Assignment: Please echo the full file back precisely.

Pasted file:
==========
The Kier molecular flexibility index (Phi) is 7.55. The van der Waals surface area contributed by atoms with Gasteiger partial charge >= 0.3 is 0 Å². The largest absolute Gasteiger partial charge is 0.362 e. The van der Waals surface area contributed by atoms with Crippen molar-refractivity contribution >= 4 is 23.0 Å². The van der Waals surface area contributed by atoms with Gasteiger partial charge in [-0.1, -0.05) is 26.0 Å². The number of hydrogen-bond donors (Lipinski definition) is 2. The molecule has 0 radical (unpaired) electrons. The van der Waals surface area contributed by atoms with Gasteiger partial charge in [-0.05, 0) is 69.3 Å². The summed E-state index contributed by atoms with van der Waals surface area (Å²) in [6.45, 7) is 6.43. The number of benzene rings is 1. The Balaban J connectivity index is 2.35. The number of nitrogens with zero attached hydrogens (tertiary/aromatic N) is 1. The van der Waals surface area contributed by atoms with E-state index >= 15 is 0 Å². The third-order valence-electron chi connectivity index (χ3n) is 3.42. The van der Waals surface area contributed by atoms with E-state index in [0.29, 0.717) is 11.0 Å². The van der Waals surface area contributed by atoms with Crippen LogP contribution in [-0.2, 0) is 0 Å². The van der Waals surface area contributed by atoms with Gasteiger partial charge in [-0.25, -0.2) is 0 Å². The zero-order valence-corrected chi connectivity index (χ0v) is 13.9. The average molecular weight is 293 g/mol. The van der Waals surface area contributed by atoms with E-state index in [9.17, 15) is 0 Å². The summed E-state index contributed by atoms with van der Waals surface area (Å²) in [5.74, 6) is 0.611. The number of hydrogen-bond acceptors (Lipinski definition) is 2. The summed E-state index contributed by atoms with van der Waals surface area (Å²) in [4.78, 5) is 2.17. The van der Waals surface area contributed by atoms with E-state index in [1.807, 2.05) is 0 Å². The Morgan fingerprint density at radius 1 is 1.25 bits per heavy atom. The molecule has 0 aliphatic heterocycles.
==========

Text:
The Kier molecular flexibility index (Phi) is 7.55. The van der Waals surface area contributed by atoms with Gasteiger partial charge >= 0.3 is 0 Å². The largest absolute Gasteiger partial charge is 0.362 e. The van der Waals surface area contributed by atoms with Crippen molar-refractivity contribution >= 4 is 23.0 Å². The van der Waals surface area contributed by atoms with Gasteiger partial charge in [-0.1, -0.05) is 26.0 Å². The number of hydrogen-bond donors (Lipinski definition) is 2. The molecule has 0 radical (unpaired) electrons. The van der Waals surface area contributed by atoms with Gasteiger partial charge in [-0.05, 0) is 69.3 Å². The summed E-state index contributed by atoms with van der Waals surface area (Å²) in [6.45, 7) is 6.43. The number of benzene rings is 1. The Balaban J connectivity index is 2.35. The number of nitrogens with zero attached hydrogens (tertiary/aromatic N) is 1. The van der Waals surface area contributed by atoms with E-state index >= 15 is 0 Å². The third-order valence-electron chi connectivity index (χ3n) is 3.42. The van der Waals surface area contributed by atoms with E-state index in [0.29, 0.717) is 11.0 Å². The van der Waals surface area contributed by atoms with Crippen LogP contribution in [-0.2, 0) is 0 Å². The van der Waals surface area contributed by atoms with Gasteiger partial charge in [-0.25, -0.2) is 0 Å². The zero-order valence-corrected chi connectivity index (χ0v) is 13.9. The average molecular weight is 293 g/mol. The van der Waals surface area contributed by atoms with E-state index in [9.17, 15) is 0 Å². The summed E-state index contributed by atoms with van der Waals surface area (Å²) in [5.74, 6) is 0.611. The number of hydrogen-bond acceptors (Lipinski definition) is 2. The summed E-state index contributed by atoms with van der Waals surface area (Å²) in [4.78, 5) is 2.17. The van der Waals surface area contributed by atoms with E-state index in [1.807, 2.05) is 0 Å². The Morgan fingerprint density at radius 1 is 1.25 bits per heavy atom. The molecule has 0 aliphatic heterocycles.